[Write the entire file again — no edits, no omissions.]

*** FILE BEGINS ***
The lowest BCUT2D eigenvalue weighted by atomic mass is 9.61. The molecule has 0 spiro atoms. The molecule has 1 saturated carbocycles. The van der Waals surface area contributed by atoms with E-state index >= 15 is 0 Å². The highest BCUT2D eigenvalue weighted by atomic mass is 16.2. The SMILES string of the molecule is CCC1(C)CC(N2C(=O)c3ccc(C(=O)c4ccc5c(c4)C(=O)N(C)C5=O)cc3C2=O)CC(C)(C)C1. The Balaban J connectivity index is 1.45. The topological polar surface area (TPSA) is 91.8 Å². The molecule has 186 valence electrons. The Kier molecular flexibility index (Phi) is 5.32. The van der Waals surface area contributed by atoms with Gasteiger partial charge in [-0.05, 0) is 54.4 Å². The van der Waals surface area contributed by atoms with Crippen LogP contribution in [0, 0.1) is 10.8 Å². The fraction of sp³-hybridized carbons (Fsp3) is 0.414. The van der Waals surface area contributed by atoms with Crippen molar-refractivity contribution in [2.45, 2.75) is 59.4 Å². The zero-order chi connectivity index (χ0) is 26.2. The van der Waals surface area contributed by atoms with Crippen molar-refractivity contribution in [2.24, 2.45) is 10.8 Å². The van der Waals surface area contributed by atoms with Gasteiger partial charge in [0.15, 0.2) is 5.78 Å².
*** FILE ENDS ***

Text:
The lowest BCUT2D eigenvalue weighted by atomic mass is 9.61. The molecule has 0 spiro atoms. The molecule has 1 saturated carbocycles. The van der Waals surface area contributed by atoms with E-state index >= 15 is 0 Å². The highest BCUT2D eigenvalue weighted by atomic mass is 16.2. The SMILES string of the molecule is CCC1(C)CC(N2C(=O)c3ccc(C(=O)c4ccc5c(c4)C(=O)N(C)C5=O)cc3C2=O)CC(C)(C)C1. The Balaban J connectivity index is 1.45. The topological polar surface area (TPSA) is 91.8 Å². The molecule has 186 valence electrons. The Kier molecular flexibility index (Phi) is 5.32. The van der Waals surface area contributed by atoms with Gasteiger partial charge in [-0.05, 0) is 54.4 Å². The van der Waals surface area contributed by atoms with Crippen LogP contribution in [0, 0.1) is 10.8 Å². The fraction of sp³-hybridized carbons (Fsp3) is 0.414. The van der Waals surface area contributed by atoms with Crippen molar-refractivity contribution in [2.45, 2.75) is 59.4 Å². The zero-order chi connectivity index (χ0) is 26.2. The van der Waals surface area contributed by atoms with Crippen molar-refractivity contribution in [2.24, 2.45) is 10.8 Å². The van der Waals surface area contributed by atoms with Gasteiger partial charge in [0.15, 0.2) is 5.78 Å².